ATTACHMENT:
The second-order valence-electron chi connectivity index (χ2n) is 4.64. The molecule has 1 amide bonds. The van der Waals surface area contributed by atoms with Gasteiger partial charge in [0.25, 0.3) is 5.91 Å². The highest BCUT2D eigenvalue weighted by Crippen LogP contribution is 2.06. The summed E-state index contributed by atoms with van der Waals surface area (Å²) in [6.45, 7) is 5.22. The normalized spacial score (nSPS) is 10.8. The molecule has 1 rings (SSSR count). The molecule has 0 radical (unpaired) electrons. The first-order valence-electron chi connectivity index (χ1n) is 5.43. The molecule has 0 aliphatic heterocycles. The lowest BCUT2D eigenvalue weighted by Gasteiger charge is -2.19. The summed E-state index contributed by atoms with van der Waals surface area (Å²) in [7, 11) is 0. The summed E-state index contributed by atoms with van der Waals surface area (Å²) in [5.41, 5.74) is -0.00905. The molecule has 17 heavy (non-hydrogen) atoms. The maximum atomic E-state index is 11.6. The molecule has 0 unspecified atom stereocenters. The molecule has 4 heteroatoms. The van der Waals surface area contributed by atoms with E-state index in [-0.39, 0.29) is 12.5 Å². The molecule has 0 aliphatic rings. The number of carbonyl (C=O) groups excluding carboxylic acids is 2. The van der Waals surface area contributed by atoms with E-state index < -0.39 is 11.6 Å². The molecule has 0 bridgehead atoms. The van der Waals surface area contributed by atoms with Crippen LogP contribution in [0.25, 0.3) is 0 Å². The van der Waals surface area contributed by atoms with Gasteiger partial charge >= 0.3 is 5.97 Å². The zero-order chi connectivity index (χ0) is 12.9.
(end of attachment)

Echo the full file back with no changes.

The second-order valence-electron chi connectivity index (χ2n) is 4.64. The molecule has 1 amide bonds. The van der Waals surface area contributed by atoms with Gasteiger partial charge in [0.25, 0.3) is 5.91 Å². The highest BCUT2D eigenvalue weighted by Crippen LogP contribution is 2.06. The summed E-state index contributed by atoms with van der Waals surface area (Å²) in [6.45, 7) is 5.22. The normalized spacial score (nSPS) is 10.8. The molecule has 1 rings (SSSR count). The molecule has 0 radical (unpaired) electrons. The first-order valence-electron chi connectivity index (χ1n) is 5.43. The molecule has 0 aliphatic heterocycles. The lowest BCUT2D eigenvalue weighted by Gasteiger charge is -2.19. The summed E-state index contributed by atoms with van der Waals surface area (Å²) in [7, 11) is 0. The summed E-state index contributed by atoms with van der Waals surface area (Å²) in [5.41, 5.74) is -0.00905. The molecule has 17 heavy (non-hydrogen) atoms. The maximum atomic E-state index is 11.6. The molecule has 0 unspecified atom stereocenters. The molecule has 4 heteroatoms. The van der Waals surface area contributed by atoms with E-state index in [-0.39, 0.29) is 12.5 Å². The molecule has 0 aliphatic rings. The number of carbonyl (C=O) groups excluding carboxylic acids is 2. The van der Waals surface area contributed by atoms with E-state index < -0.39 is 11.6 Å². The molecule has 0 bridgehead atoms. The van der Waals surface area contributed by atoms with Crippen LogP contribution in [0.25, 0.3) is 0 Å². The van der Waals surface area contributed by atoms with Gasteiger partial charge >= 0.3 is 5.97 Å². The zero-order chi connectivity index (χ0) is 12.9.